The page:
Over the last several years, the United States and Mexico have worked with 10 other nations to forge a new trade agreement that encompasses 40 percent of the world’s GDP, and links some of the most dynamic markets in the world. The Trans-Pacific Partnership will provide new opportunities for our businesses and workers by ensuring their ability to compete on a level playing field with international competitors and by uniting the nations of the Pacific Rim under a shared vision of fair, free, and open trade. This agreement builds on the lessons learned from previous trade agreements like the North American Free Trade Agreement, incorporating strong and enforceable labor and environmental standards and protecting our workers by making sure that our trading partners play by the same rules and values that we do.
Globalization and technological change are powerful forces that increase economic growth, but without question, some industries, towns, and workers—both here and in the United States—are feeling the stress of this change. Rejecting change is not a solution. Isolating economies and people cannot stop technology, and slower growth cannot improve lives. Our response must not be to close ourselves to the world, but rather to redouble our commitment to inclusive growth that spreads opportunity broadly and offers support to those who are most disrupted by transition.
We must win the argument – one that is supported by the facts – that fair trade will grow both of our economies.
We must also demonstrate throughout our commitment to domestic investments like education, job training and child care – and rebuilding our infrastructure – that we know what is needed for working families to experience greater opportunity from shared growth. Building barriers that will reduce economic growth is not an answer.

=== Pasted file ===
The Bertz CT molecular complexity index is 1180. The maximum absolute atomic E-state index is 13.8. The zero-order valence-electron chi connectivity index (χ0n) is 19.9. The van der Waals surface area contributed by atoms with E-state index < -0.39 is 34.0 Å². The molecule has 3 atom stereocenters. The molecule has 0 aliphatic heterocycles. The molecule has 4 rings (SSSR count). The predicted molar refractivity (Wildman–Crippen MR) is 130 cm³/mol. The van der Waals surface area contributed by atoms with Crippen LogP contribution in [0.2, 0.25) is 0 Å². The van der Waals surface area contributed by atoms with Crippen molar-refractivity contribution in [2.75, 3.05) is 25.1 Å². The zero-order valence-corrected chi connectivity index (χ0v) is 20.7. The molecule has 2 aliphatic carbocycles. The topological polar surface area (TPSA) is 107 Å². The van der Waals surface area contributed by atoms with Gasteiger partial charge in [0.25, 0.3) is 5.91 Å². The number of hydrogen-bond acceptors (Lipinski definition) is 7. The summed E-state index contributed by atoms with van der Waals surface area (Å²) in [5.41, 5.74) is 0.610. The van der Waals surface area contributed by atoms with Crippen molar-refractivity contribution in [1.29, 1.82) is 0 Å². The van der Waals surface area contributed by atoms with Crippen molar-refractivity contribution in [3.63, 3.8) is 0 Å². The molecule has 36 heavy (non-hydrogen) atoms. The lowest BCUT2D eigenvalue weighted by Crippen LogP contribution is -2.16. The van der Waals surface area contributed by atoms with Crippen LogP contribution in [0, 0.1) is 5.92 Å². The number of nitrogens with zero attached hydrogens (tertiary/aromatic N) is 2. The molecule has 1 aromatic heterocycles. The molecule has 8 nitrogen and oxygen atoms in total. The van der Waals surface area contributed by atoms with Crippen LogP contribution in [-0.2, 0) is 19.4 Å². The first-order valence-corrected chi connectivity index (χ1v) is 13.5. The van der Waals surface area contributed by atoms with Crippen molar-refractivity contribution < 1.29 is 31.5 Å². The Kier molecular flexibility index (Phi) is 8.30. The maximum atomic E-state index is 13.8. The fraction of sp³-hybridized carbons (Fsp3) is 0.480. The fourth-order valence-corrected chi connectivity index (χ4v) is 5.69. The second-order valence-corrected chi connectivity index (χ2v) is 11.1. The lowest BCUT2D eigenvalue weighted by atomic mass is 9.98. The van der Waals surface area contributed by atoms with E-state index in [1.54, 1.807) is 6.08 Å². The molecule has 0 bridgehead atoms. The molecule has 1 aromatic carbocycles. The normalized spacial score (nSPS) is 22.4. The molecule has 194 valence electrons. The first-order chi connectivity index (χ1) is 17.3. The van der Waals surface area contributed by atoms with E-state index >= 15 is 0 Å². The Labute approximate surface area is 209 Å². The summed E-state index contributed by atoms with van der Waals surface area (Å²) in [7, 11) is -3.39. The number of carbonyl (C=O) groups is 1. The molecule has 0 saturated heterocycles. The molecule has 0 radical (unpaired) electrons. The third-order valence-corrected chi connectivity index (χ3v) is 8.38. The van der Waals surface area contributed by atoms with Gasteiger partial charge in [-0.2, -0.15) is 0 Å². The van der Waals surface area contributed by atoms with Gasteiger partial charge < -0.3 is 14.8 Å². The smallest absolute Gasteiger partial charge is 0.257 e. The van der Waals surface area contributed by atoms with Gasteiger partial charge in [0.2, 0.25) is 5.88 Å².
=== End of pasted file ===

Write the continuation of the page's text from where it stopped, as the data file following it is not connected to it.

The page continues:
The Trans-Pacific Partnership is critical to advancing our regional competitiveness. It will allow our companies greater market access to 300 million consumers. It will strengthen our regional supply chains by allowing us duty-free access to raw materials and component parts from our TPP partners. And it will lead our North American stakeholders to engage in greater and deeper integration. Together, we have developed highly complex, on-demand supply chains, and TPP will enhance the attractiveness of North American value chains, creating greater incentives for investment in both the United States and Mexico.
Beyond the benefits to trade, TPP will help us accelerate innovation that is indispensable to solving challenges related to global health, poverty, and environmental sustainability, and to continuing the democratization of growth and entrepreneurship. TPP will secure high standards of intellectual property protection. It will allow our workers to compete on a level playing field by strengthening worker protections, as hundreds of millions of workers are brought under the enforceable protection of International Labor Organization standards, representing the broadest expansion of labor rights in history.